The gig economy keeps growing. Researchers estimate that half of the U.S. workforce will be part of the gig economy by 2020 (compared to more than 33 percent in 2015), according to entrepreneur services firm Spera. The trend in the U.K. is similar—and project management talent is no exception. More than 40 percent of project professionals working in the U.K. identified themselves as contractors in a 2017 report by recruitment firm Arras People.
Organizations love the flexibility and cost savings that come with swelling the ranks as needed. But this tactic can leave companies struggling to empower freelance project talent, hold them accountable and capture any knowledge before they leave.
“We've seen a number of people put in the contract that knowledge transfer and lessons learned were an expectation within the deliverable.”
—John Thorpe, Arras People, London, England
“Some organizations are very organized and have clear demarcations of responsibility and accountability and expectations,” says John Thorpe, co-founder and managing director, Arras People, London, England. “Others don't think about that as clearly as maybe they should.”
Not that project managers are to blame—most are more accustomed to working with employees than freelance talent. Overseeing employees entails managing people who have been onboarded to the organization's project management methodologies, who understand how their role fits into the larger team and who are naturally inclined to capture lessons learned for future projects. “But when you bring in a freelancer, they're not up to speed because they're not actually a part of your company,” Mr. Thorpe says.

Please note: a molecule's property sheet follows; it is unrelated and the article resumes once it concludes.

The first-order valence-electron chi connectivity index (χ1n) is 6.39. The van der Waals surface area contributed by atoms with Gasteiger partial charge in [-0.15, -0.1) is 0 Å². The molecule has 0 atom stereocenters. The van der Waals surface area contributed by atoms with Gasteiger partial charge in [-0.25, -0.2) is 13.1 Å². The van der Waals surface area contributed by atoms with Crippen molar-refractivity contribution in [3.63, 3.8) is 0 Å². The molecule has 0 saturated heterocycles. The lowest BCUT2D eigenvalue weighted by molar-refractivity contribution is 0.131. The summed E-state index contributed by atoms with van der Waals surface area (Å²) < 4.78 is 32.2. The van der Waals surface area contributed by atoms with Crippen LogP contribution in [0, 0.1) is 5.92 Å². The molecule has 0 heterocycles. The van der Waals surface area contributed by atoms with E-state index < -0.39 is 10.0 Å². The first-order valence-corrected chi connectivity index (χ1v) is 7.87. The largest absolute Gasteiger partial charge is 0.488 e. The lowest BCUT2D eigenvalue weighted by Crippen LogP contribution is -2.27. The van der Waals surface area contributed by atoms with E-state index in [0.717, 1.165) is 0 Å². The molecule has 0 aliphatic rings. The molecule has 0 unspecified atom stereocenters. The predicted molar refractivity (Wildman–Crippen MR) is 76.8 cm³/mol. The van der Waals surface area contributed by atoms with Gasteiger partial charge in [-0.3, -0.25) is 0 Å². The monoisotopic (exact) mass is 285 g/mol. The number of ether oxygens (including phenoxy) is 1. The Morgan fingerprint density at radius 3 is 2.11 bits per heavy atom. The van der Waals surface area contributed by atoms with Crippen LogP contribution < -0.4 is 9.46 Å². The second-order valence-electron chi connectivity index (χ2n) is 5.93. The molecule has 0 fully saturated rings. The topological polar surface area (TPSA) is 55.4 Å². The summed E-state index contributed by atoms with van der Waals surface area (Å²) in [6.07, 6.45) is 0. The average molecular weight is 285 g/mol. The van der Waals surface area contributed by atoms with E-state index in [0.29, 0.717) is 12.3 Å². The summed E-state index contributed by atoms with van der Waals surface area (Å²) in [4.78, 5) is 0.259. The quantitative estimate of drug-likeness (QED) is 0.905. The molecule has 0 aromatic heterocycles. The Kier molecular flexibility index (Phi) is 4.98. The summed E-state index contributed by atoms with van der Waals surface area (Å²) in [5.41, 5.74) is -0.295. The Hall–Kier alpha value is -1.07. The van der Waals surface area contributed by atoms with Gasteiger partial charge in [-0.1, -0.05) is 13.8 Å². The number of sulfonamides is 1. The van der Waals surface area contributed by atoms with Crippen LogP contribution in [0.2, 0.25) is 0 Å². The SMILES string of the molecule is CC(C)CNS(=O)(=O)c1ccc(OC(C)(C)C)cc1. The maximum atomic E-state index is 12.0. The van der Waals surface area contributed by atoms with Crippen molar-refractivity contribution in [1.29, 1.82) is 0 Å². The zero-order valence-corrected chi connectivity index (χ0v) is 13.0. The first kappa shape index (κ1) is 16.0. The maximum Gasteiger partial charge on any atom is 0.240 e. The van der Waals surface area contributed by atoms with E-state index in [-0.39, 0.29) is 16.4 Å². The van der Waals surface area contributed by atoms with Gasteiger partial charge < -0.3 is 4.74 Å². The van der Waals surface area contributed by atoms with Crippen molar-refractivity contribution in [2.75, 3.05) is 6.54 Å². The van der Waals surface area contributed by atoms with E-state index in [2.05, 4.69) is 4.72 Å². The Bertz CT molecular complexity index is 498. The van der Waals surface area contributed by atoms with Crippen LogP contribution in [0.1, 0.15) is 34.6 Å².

To help smooth the speed bumps that can accompany a temporary hire, organizations should pay particular attention to three areas.
Hire a project manager more skilled in waterfall approaches for a two-week agile project, and he or she might spend more time struggling to adapt than getting the job done. But preferred project management approaches aren't the only thing to question during an interview—no matter how short-lived the gig will be. Hiring managers should apply the same rigor to interviewing a temp team member as a permanent hire, making sure motivation and enthusiasm levels match the team's needs.
For projects with sensitive or security-related deliverables, a thorough screening might be in order. As Mary O'Loughlin, vice president of global customer experience at HireRight, told the Society for Human Resource Management in January: “As freelance job opportunities continue evolving, it will be much more acceptable, and the standard, for employers to screen gig and contingent workers. [Screening] is a critical risk mitigation tool, regardless of the worker's classification.”
Onboarding: Calibrate and Accelerate
A lengthy intro to the organization doesn't make sense for quick hires, but throw project managers into the deep end with zero context and they'll drown. Give an accelerated onboarding instead, says Mr. Thorpe: What are the levels of responsibility temporary hires have? What are specific examples of issues or questions that would require escalation? Whom should they seek out for a procedural question or a budget or schedule concern?
Knowledge Transfer: Make It Mandatory
Once the project is complete, many temporary hires will have one foot out the door. But capturing any lessons learned is vital to the success of future projects—and that should be made clear at the very start of the initiative. “We've seen a number of people put in the contract that knowledge transfer and lessons learned were an expectation within the deliverable,” Mr. Thorpe says. —Kate Rockwood
“As freelance job opportunities continue evolving, it will be much more acceptable, and the standard, for employers to screen gig and contingent workers.”
—Mary O'Loughlin, HireRight